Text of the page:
-Defining and running commands is dead simple::
+Assume we need a CLI application which output is modulated by arguments::
+This is the whole application::
+ def main(name='unknown user'):
+ return 'Hello ' + name + '!'
That's it. And it works::
Nice for a quick'n'dirty script. A reusable app would look closer to this::
- if __name__ == '__main__':
-...and here's a bit more complex example (still pretty readable)::
def load(path, format='json'):
+ p.add_commands([load, dump])
+ if __name__ == '__main__':
And then call your script like this::
$ ./script.py load fixture.json
$ ./script.py load fixture.yaml --format=yaml
I guess you get the picture. Still, there's much more to commands than this.
-You'll want to provide help per command and per argument, you will want to
-specify aliases, data types, namespaces and... just read on.
+The examples above raise some questions, including:
+* why the ``@command`` decorator for just one of the two functions?
+* do ``return`` and ``print`` behave equally?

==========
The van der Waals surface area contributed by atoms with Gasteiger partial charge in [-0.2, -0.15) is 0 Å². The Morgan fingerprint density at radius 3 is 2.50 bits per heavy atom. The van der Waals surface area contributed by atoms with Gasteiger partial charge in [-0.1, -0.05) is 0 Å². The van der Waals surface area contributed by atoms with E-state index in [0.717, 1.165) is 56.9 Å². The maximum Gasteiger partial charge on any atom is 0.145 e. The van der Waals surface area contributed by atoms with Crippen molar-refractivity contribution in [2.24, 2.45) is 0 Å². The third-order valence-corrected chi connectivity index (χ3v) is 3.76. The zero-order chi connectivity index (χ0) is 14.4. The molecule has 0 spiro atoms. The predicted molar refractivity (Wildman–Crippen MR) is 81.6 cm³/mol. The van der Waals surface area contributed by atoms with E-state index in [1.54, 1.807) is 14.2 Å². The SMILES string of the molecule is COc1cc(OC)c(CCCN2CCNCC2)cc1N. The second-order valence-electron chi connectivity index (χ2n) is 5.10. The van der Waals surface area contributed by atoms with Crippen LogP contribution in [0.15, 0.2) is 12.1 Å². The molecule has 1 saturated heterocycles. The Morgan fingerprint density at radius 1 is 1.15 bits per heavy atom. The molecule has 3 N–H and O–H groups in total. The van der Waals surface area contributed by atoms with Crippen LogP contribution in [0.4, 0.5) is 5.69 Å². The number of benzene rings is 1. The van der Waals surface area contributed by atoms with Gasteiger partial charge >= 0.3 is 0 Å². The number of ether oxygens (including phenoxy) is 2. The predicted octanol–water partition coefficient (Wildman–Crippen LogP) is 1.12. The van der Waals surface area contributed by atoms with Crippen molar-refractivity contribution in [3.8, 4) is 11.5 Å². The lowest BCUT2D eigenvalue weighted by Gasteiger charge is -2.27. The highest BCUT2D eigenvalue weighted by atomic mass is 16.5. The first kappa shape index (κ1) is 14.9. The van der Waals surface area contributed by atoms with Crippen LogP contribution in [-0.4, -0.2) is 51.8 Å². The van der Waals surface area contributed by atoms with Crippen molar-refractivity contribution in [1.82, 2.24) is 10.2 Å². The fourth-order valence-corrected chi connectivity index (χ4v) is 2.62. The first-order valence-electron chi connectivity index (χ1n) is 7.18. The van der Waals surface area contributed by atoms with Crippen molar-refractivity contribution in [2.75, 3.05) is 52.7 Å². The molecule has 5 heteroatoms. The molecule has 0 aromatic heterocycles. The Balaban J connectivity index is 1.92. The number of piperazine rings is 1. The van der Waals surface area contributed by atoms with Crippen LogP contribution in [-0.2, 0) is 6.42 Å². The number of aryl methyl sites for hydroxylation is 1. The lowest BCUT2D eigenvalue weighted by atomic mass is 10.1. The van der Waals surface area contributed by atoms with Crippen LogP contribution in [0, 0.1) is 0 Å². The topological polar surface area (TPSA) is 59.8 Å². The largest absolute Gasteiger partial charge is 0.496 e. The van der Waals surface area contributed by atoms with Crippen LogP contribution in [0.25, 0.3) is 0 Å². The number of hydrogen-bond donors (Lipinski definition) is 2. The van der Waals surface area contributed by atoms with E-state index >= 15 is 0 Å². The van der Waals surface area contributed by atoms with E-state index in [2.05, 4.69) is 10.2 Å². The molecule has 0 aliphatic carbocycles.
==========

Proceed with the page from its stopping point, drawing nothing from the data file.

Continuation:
+* what's the difference between ``dispatch_command()`` from one example
+ and the more complex version from another one?
+Then, you'll want to provide help per command and per argument; to specify
+aliases, data types, namespaces and...
raise CommandError(error) # bail out, hide traceback
`Argh` will wrap this exception and choose the right way to display its
message (depending on how :func:`~argh.helpers.dispatch` was called).
+The decorator :func:`~argh.helpers.wrap_errors` reduces the code even further::
+ @wrap_errors(KeyError) # catch KeyError, show the message, hide traceback
+ return items[args.key] # raise KeyError
+Of course it should be used with care in more complex commands.